Designing Supportive Environments for Chronic Disease Prevention

While the widely held belief of personal choice and responsibility remains a popular narrative in relation to population health and chronic disease prevention, it is glaringly evident that individual behaviours have limited impact when our broader social and structural environments are not conducive to good health and well-being.


We have structured (or restructured) our environments to be health-disrupting.


Our modern food environment, for example, is dominated by energy dense, nutrient poor and heavily processed convenience foods, that are contributing to a range of chronic diseases, including obesity, heart disease, and cancer. Our towns and cities have been designed to support motorized transportation, instead of human-powered movement through walking or cycling, creating a dependency on cars that impacts individual physical activity rates.


The built environment, i.e., the communities or buildings where people reside or spend time, has been the focus of intense study over recent years. Neighbourhoods where people live are known to impact health in a variety of ways. Of relevance to the health of populations is the impact of neighbourhood characteristics on physical activity and eating behaviours, as two key risk factors for chronic diseases. Other environments that might help or hinder the health of populations include workplaces, schools and recreational settings.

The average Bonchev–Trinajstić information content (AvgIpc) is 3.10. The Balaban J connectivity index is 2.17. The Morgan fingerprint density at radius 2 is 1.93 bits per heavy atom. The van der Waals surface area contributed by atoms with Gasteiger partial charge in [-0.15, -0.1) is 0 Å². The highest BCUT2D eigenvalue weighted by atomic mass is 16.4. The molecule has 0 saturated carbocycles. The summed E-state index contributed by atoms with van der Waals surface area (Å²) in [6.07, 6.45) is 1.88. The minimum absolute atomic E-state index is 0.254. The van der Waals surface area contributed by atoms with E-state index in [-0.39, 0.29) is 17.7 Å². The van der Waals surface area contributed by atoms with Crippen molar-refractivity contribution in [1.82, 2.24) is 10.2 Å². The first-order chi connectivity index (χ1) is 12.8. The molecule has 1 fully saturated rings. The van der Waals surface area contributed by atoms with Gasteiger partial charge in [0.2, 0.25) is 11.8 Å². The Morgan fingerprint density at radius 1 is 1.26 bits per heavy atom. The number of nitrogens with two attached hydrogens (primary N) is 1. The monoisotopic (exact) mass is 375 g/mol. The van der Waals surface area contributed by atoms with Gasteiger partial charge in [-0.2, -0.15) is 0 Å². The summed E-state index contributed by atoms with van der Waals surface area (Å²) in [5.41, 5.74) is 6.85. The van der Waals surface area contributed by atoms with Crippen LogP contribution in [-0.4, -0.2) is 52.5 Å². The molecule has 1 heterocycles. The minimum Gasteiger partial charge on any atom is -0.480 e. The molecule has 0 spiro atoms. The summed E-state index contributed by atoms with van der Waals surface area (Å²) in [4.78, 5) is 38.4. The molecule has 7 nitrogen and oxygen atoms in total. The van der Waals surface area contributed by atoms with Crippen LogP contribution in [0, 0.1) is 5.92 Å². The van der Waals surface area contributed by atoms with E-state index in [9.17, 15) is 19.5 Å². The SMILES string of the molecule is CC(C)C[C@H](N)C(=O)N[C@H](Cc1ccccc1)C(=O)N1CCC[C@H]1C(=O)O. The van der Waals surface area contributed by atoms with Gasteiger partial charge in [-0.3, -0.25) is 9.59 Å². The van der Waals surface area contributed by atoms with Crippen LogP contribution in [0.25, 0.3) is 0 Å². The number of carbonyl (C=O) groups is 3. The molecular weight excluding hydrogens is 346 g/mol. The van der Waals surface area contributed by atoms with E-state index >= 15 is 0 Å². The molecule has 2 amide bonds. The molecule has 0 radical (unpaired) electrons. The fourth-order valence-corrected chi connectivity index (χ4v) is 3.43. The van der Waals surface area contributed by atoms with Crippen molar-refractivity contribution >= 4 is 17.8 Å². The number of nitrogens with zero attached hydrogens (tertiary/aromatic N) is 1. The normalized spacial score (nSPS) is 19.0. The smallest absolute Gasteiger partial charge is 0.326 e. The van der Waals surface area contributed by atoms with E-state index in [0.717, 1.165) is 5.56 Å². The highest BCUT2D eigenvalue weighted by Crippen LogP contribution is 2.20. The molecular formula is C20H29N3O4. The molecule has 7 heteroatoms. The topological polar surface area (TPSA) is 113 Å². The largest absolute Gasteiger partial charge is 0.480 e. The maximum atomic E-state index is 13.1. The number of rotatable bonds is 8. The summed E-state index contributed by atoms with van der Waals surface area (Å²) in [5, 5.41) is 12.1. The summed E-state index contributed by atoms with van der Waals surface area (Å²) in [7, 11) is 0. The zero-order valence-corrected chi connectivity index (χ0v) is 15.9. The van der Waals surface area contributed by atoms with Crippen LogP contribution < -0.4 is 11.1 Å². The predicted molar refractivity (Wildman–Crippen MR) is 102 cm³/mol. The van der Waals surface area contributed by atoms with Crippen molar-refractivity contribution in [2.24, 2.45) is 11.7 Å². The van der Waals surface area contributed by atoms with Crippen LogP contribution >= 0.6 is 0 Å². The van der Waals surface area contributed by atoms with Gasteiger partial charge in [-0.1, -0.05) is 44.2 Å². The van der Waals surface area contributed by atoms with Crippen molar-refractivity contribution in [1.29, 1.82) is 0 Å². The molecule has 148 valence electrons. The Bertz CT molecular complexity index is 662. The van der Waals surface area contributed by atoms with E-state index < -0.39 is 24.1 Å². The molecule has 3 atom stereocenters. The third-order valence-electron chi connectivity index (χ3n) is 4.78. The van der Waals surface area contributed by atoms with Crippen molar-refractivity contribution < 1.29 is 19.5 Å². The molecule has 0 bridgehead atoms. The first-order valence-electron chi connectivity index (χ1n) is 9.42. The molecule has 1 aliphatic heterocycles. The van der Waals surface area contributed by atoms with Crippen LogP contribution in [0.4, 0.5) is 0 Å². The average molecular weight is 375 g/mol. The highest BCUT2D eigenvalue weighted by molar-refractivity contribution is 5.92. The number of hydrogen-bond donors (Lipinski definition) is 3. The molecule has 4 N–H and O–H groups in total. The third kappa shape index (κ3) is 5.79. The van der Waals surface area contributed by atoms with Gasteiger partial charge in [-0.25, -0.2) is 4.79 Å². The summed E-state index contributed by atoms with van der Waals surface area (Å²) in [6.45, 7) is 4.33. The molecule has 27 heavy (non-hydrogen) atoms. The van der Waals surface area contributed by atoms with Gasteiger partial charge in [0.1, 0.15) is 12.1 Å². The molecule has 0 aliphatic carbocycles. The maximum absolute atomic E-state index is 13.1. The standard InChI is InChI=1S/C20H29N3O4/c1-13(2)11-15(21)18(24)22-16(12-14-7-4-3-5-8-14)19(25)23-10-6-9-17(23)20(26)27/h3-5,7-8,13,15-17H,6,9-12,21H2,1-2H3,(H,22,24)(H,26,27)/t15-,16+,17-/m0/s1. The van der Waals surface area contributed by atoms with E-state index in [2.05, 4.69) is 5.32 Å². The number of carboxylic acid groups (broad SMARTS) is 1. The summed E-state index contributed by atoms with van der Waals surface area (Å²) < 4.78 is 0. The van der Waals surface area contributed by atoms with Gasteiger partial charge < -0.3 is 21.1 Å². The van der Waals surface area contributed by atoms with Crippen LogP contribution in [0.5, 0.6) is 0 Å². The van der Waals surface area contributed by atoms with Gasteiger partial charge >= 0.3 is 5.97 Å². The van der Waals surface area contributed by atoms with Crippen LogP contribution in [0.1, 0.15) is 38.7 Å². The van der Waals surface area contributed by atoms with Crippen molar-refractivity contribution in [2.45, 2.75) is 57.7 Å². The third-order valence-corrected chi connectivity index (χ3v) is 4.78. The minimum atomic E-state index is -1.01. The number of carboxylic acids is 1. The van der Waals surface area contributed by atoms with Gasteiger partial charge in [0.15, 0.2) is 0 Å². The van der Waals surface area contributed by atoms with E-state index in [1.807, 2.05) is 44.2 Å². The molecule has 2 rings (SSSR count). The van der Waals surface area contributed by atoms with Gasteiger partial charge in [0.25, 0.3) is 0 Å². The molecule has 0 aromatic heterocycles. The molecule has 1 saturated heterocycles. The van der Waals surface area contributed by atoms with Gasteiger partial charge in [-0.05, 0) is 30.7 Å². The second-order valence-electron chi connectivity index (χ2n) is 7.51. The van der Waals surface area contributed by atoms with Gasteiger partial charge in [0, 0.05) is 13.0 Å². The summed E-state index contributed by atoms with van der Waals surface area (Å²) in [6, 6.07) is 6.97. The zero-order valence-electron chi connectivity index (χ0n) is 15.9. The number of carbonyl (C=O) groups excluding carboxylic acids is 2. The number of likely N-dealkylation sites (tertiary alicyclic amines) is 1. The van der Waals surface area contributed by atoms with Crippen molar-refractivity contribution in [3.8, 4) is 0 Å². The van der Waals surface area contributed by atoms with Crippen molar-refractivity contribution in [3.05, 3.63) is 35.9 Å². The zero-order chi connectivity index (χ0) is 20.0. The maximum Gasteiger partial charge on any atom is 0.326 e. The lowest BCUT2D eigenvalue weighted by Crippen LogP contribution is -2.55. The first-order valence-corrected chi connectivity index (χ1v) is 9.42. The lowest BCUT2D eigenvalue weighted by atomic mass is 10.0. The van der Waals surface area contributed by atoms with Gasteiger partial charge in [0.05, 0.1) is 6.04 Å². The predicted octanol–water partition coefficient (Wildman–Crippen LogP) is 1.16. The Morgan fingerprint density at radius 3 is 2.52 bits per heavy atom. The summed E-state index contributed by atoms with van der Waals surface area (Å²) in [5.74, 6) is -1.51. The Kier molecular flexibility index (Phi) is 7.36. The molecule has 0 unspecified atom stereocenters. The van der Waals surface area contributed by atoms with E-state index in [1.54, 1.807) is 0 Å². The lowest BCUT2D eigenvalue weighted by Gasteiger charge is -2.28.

When viewed through the lens of the determinants of health, a health-disrupting environment means that, as individuals, we are constantly pushing a boulder of health hazards up a ramp of social and structural determinants of health. It takes an enormous amount of cognitive effort to adopt and maintain healthy behaviours such as being active or eating healthy foods, when everything around us is modelling the opposite behaviours. In essence, healthy behaviours are abnormal behaviours within our modern environment, and unhealthy behaviours are the default.


Read our snapshot on this topic here.

Flagship Project Co-Leads

Dr. Sara Kirk

Faculty of Health

Catherine Mah

Faculty of Health

Translating Research into Action


HPI's Scientific Director leads UpLift, a provincial program to enable children and youth to thrive by boosting the environments in which they learn, grow and play.


For more information on Uplift, click here.


The Climate is Right for

Accelerated Cycling in Canada but Political Leadership is Needed

By Sara Kirk, HPI Scientific Director

Feb 28, 2020

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Healthy Populations Institute (HPI)
Dalhousie University
1318 Robie Street, Box 15000
Halifax, NS, B3H 4R2

Telephone:(902) 494-2240